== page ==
The story goes like this: Sometime after the recording of Yes's second album, A Time And A Word, Peter Banks left Yes and was immediately replaced by the now legendary Steve Howe. (This fast switcheroo is why, although Peter Banks played on the A Time And A Word album, Steve Howe's picture is on the cover. Another prog mystery solved!) After recording The Yes Album, keyboardist Tony Kaye was unhappy with the band's direction (it's been said that the other members of Yes wanted Kaye to experiment with more electronics, while Kaye was perfectly happy with his Hammond organ, thank you very much) and so he left the band, too. Peter Banks and Tony Kaye teamed up, and Flash was born. The Banks/Kaye partnership was to last only one album, though, after which Kaye quit Flash to form the band Badger. Banks and Flash went on to record two other studio albums, but each was a step further in the wrong direction, although each had its moments.

The first Flash album, however, is a great piece of 70s style prog rock, featuring long compositions, lots of guitar and keyboard flash (hmmmm), and complex Yes-like arrangements. The first track, "Small Beginnings," which clocks in at almost 10 minutes, is very reminiscent of the Yes composition "Yours Is No Disgrace," starting with a speedy, trademark guitar riff and featuring some hot organ playing by Kaye. The high-octane verses give way to the requisite prog changes, including a mellow centerpiece, before roaring back into gear for a final verse. If it wasn't for the vocalist -- who sounds nothing like Jon Anderson -- you would swear this cut was performed by Yes itself. Great stuff!

The album includes a couple of less Yes-like tracks, such as the acoustic "Morning Haze" (nice background harmonies on this one) and "The Time It Takes" (a relaxing closer for the album). Still, tracks like the nine-minute "Children of the Universe" and the 13-minute "Dreams of Heaven" feature plenty of those cool unison guitar and keyboard riffs, as well as happy, infectious, bouncy beats and arrangements that tread back deep into Yes territory. On these other long tracks, you'll hear jazzy, cooking guitar interludes that sound very much like Banks' style on the first Yes album. Kaye's piano comping in these sections is outstanding. Kaye was (and is) such a talented player, one has to wonder why he has always been content to stay in the background.

Bottom line: No fan of Yes can be without at least the first Flash album. For all intents and purposes, this is Yes circa 1969-70. You may ask yourself, though, how such a great album ended up with such a terrible cover.

Biff Rose "The Thorn in Mrs. Rose's Side" 1968

This unlikely album was a notable influence on David Bowie's "Hunky Dory" period - not only did he cover "Fill Your Heart" (officially) and "Buzz the Fuzz" (on bootleg), but several of the originals (particularly in the arrangements) owe a clear debt as well. Biff Rose's sound is rather middle of the road (but agreeably and catchily so), his lyrics are quirky, and his piano playing is quite lively - no wonder Bowie had to hire Rick Wakeman! Naive, sweet and just plain weird, Biff Rose is about as unclassifiable a singer/songwriter as you'll run across.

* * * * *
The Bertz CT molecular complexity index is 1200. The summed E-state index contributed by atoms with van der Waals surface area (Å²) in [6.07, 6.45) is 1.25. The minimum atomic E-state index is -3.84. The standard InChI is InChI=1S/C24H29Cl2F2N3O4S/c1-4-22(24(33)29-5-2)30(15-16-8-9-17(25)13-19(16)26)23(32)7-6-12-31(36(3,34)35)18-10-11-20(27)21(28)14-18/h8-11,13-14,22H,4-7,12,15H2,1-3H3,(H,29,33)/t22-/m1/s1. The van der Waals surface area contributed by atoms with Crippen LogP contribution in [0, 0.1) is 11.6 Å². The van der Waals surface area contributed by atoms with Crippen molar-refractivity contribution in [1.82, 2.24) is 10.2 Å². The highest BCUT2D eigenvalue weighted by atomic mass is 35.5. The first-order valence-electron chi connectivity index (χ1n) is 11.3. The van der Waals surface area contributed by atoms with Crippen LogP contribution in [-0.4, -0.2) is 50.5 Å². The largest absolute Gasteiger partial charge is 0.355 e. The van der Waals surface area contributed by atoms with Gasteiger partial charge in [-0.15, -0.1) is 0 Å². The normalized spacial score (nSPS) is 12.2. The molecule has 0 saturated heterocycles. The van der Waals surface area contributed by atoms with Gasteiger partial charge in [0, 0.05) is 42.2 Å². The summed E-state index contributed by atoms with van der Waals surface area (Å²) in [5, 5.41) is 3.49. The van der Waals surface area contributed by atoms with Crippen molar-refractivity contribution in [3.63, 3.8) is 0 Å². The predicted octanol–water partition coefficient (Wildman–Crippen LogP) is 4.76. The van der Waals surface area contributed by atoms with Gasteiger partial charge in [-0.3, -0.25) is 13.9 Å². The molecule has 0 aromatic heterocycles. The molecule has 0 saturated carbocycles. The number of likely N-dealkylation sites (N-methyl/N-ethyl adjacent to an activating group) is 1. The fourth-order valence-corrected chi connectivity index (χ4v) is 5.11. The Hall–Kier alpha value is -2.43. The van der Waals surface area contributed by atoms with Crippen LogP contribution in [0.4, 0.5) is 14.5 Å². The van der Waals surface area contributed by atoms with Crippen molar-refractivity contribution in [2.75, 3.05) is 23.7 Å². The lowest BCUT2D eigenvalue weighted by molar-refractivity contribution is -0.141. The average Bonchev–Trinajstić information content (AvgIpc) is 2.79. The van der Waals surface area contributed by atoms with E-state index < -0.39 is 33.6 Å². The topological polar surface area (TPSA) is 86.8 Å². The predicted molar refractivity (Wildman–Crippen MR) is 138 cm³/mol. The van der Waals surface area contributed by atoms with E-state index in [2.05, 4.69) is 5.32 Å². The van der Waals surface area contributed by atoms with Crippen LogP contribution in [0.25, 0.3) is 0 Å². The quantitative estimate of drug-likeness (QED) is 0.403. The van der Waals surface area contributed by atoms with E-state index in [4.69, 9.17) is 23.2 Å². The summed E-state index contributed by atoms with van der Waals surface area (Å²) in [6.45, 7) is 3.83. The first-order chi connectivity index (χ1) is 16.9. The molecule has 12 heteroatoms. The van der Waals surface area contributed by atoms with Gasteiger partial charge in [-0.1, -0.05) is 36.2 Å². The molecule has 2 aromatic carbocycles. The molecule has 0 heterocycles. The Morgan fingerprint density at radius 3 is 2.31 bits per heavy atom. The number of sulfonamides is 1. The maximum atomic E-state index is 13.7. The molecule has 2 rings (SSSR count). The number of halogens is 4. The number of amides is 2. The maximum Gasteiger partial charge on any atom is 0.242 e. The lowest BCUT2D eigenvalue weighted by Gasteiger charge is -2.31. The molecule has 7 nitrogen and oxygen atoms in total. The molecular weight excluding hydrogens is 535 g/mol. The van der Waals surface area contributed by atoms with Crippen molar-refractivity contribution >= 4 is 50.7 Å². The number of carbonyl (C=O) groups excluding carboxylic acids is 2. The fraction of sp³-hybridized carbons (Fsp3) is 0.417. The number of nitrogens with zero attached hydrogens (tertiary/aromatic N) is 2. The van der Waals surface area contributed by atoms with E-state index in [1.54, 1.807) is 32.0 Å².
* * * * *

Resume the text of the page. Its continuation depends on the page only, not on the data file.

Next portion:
Anonymous Anonymous said...

You are my hero!!!!

I cannot thank you enough for fulfilling my request. This is the best album that I've been unable to find in forever!

I will give you my firstborn if you want him (and if I ever have one.)

Here's another review that may intrigue some people and make them realize what a great service to humanity you have just done.

"As I read the reviews for this album, I find that they are all slightly deceptive about the Flash sound.

Of course Flash had strong roots in Yes. But the Flash sound does not harken back to A Time and a Word (except for Dreams of Heaven), and neither does it echo the new style that Yes established beginning with the Yes album, wth one exception (that being that parts of Dreams of Heaven seem to foreshadow the "word pictures" that Jon began including in Yes lyrics, most notably in Siberian Khatru.) In fact it sounds like they took off from Time and a Word and then started moving in the same direction that Camel was to follow in a year or two, but with a nod towards the early prog band Fantasy.

Nevertheless, this is excellent prog. Peter Banks has really cleaned up his playing and Kaye is still at the height of his skills. Ray Bennett adds a lot to this grouping, with his strong bass and acoustic playing.

Dreams of Heaven is an epic as worthy of mention as anything else that other prog groups have released. It's a great piece of music that I enjoy often. Children of the Universe is another extremely strong song.

Sadly, Flash was quickly to fall back into mediocrity. But they started out great. 4 stars."

10 July, 2008 15:19  
Anonymous online music promotion said...

nice list of songs. very inspirational.

06 August, 2010 00:45